- There is no consistent distinction between morals and ethics among philosophical writers. Some take “ethics,” a term with a Greek origin, to concern the normative practices of a group while taking “morality,” a term with a Latin origin, to concern only what could have universal recognition. See Jurgen Habermas, Between Facts and Norms, translated by W. Rehg (Cambridge MA: MIT Press, 1996), 96-97. Others treat ethics as a broad field that includes morality, which focuses more narrowly on obligation and duty. See Bernard Williams, Ethics and the Limits of Philosophy (Cambridge MA: Harvard University Press, 1985), 6, 174. Still others see ethics as about the kinds of lives that are good or bad for a person to lead, whereas morality is about principles for how a person should treat others. See Kwame Anthony Appiah, The Ethics of Identity (Princeton NJ: Princeton University Press, 2005), 230-237. All such views rest ultimately on distinctions that can be drawn with less chance of misleading implications within the concept of ethical life. In the text I shall use ‘ethics’ and ‘ethical’ but shall imply no distinction when occasionally I use ‘morals’ or ‘morality.’ 
- Quoted in, Edward Wong, “Shiite Morality Is Taking Hold in Iraq Oil Port [Basra],” New York Times, July 7, 2005. 
- Jim Wallis, God’s Politics: Why the Right Gets It Wrong and the Left Doesn’t Get It (New York: HarperSanFrancisco, 2005), 346. 
- The confusion of a personal ethics with inwardness is present in Iris Murdoch, Metaphysics as a Guide to Morals (New York: Penguin, 1993), 362-363. 
- Martha Nussbaum represents this individualist interpretation of dignity and human worth when she says “… this worth is a power of moral choice” within humans. See her Sex and Social Justice (New York: Oxford University Press, 1999), 57ff 
- The distinction here between ethics as a network of connections among norms and ethics as playing a role in a concrete social order parallels that in Hegel’s Philosophy of Right (Paragraph 137) between “morality” as something abstract that lacks a connection with institutions – for him the family, civil society, and the state – in which it could become practical and “ethical life” in which norms are embody the demands of social structures. 
- Seymour M. Hersh, Chain of Command: The Road from 9/11 to Abu Ghraib (New York: HarperCollins, 2004), 24-25. 
- In discussing the case of the revelation of Valerie Plame as a CIA agent by someone in the George W. Bush administration, columnist Molly Ivins said in a July 17, 2005, column that Bush’s political advisor Karl Rove could not use the law to hide ethical wrong-doing. She argued that, “If the prosecutor cannot prove a crime, Rove should still be fired … because what Rove did is ethically disgusting.”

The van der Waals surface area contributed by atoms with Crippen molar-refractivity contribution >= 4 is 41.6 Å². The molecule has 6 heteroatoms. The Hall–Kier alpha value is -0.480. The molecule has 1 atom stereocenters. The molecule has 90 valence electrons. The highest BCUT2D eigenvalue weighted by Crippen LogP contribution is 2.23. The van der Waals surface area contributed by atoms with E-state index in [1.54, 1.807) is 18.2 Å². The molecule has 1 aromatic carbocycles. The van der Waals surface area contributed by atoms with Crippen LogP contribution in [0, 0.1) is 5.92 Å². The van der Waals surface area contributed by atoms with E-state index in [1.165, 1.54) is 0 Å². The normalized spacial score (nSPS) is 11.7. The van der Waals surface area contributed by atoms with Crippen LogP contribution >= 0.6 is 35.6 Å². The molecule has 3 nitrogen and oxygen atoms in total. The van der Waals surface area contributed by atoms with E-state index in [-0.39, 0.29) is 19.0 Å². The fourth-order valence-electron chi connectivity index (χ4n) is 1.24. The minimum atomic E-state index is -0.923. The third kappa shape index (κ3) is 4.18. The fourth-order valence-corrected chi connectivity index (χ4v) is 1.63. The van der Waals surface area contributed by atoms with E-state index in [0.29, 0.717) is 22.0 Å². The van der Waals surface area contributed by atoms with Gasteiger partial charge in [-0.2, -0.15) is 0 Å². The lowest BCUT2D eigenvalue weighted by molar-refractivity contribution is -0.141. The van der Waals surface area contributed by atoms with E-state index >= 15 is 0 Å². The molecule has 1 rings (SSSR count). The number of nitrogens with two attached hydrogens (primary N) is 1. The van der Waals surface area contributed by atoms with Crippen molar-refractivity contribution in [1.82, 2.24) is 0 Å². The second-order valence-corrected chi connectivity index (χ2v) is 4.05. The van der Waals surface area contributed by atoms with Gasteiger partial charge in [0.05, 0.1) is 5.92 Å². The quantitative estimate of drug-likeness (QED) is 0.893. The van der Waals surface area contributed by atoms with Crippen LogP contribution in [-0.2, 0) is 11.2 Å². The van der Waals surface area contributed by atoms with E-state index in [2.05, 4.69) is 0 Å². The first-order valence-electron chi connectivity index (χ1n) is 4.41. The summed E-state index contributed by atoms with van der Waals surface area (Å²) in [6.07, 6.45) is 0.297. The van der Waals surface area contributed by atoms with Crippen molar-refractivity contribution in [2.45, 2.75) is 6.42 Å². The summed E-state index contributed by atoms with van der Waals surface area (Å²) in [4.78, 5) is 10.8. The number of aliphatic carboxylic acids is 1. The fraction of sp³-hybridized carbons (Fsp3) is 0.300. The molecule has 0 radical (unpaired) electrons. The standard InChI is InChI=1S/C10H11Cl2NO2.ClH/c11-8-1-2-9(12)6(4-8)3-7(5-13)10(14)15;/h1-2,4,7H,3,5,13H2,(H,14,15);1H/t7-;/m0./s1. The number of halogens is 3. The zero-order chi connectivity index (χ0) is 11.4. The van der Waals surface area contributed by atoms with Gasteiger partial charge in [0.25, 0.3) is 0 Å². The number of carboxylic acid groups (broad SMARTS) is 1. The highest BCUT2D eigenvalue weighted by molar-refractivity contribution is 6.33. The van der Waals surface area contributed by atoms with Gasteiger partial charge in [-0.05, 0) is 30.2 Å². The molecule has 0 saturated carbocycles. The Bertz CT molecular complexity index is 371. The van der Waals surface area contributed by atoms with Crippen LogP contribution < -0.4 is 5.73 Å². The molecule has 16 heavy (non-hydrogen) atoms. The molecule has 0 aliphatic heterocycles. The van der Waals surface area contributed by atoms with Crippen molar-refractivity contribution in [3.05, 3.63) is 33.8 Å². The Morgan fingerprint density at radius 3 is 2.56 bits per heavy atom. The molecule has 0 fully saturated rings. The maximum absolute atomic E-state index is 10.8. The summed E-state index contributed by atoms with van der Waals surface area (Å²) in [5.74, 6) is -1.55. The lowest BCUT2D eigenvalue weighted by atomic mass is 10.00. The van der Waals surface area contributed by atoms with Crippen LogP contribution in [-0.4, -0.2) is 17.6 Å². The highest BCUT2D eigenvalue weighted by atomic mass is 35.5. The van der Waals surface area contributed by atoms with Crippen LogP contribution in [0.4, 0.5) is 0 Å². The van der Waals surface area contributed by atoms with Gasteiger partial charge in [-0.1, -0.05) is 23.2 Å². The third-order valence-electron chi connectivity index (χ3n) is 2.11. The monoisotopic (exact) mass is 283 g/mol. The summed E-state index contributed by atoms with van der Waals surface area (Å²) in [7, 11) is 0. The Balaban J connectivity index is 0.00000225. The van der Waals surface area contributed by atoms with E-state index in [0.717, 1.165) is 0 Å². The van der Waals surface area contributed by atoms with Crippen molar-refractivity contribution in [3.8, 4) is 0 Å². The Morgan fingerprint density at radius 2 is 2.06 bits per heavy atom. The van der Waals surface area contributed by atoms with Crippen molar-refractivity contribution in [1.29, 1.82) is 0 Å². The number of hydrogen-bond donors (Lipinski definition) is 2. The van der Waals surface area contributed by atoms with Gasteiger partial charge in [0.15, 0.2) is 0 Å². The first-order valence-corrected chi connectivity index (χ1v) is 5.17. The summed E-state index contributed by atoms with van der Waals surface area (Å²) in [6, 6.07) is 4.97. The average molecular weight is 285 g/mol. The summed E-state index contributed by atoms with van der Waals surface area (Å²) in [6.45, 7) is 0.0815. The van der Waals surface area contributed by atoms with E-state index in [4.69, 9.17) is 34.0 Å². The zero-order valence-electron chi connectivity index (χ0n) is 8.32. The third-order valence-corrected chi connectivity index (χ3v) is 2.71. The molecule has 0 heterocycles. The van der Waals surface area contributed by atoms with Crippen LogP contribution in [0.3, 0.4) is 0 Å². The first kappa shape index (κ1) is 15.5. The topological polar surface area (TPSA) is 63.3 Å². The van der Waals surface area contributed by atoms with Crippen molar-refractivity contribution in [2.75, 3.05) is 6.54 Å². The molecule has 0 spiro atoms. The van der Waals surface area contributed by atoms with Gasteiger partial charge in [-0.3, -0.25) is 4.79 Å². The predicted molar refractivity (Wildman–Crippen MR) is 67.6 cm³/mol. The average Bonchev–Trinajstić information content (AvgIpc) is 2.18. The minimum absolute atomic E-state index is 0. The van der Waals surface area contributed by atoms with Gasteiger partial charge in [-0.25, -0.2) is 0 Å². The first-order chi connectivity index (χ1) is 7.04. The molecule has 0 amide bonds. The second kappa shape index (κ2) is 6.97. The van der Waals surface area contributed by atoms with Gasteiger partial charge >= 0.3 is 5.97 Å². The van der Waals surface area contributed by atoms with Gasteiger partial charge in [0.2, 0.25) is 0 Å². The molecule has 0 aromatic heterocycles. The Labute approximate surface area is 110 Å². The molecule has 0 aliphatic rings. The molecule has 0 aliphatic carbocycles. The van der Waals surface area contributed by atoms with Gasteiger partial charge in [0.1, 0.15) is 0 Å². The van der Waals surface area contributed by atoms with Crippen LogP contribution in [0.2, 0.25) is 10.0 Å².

- See the criticism of teleology from the perspective of the appeal to reasons by T.M. Scanlon, What We Owe to Each Other (Cambridge MA: Harvard University Press, 1998), 79-87. 
- E.g., Thomas Aquinas, Summa Theologica, part I-II, question 100, article 3. 
- Immanuel Kant exemplifies, in the enlightenment period, this urge to overcome contingency with the requirement that ethical imperatives be categorical rather than conditional upon a goal. See his Groundwork of the Metaphysic of Morals, translated by H.J. Paton (New York: Harper & Row, 1964), 84-88. 
- Government health insurance for low-income people, Medicaid, has become a favorite source of exploitation by both institutions and individuals. The University of Medicine and Dentistry of New Jersey billed Medicaid for its doctors services to patients while those doctors were billing Medicaid for the same services. An official at the university hospital who warned the university two years before it took action said, “But it was wrong, obviously wrong, and I had an obligation to speak up.” See David Kocieniewski and John Sullivan, “New Jersey State Medical School Double Billed Medicaid Despite Warning.” New York Times, July 6, 2005. 
- Zsuzsa Ferge discusses the “decivilizing” effect of the attacks on the welfare state in her “What Are the State Functions that Neoliberalism Wants to Eliminate?” in Not for Sale: In Defense of Public Goods, editors A. Anton, M. Fisk, and N. Holmstrom (Boulder CO: Westview Press, 2000), 181-204. 
- Jack Welch with John A. Byrne, Jack: Straight from the Gut (New York: Warner Business Books, 2003).